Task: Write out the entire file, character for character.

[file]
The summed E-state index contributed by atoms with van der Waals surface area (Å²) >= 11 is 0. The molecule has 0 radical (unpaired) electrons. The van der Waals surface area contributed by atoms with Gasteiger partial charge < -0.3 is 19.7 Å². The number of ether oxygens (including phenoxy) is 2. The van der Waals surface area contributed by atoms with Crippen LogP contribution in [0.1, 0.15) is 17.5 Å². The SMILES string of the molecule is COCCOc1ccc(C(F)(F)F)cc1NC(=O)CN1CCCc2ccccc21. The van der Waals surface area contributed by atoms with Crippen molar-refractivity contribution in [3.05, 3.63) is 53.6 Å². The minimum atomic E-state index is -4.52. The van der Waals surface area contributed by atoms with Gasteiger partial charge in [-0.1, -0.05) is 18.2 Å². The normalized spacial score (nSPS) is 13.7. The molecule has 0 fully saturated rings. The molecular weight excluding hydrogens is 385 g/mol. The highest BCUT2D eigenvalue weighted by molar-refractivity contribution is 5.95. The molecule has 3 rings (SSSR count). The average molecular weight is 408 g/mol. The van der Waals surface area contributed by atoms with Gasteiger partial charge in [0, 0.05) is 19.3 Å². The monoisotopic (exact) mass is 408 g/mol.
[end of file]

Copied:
The summed E-state index contributed by atoms with van der Waals surface area (Å²) >= 11 is 0. The molecule has 0 radical (unpaired) electrons. The van der Waals surface area contributed by atoms with Gasteiger partial charge < -0.3 is 19.7 Å². The number of ether oxygens (including phenoxy) is 2. The van der Waals surface area contributed by atoms with Crippen LogP contribution in [0.1, 0.15) is 17.5 Å². The SMILES string of the molecule is COCCOc1ccc(C(F)(F)F)cc1NC(=O)CN1CCCc2ccccc21. The van der Waals surface area contributed by atoms with Crippen molar-refractivity contribution in [3.05, 3.63) is 53.6 Å². The minimum atomic E-state index is -4.52. The van der Waals surface area contributed by atoms with Gasteiger partial charge in [-0.1, -0.05) is 18.2 Å². The normalized spacial score (nSPS) is 13.7. The molecule has 0 fully saturated rings. The molecular weight excluding hydrogens is 385 g/mol. The highest BCUT2D eigenvalue weighted by molar-refractivity contribution is 5.95. The molecule has 3 rings (SSSR count). The average molecular weight is 408 g/mol. The van der Waals surface area contributed by atoms with Gasteiger partial charge in [0, 0.05) is 19.3 Å². The monoisotopic (exact) mass is 408 g/mol.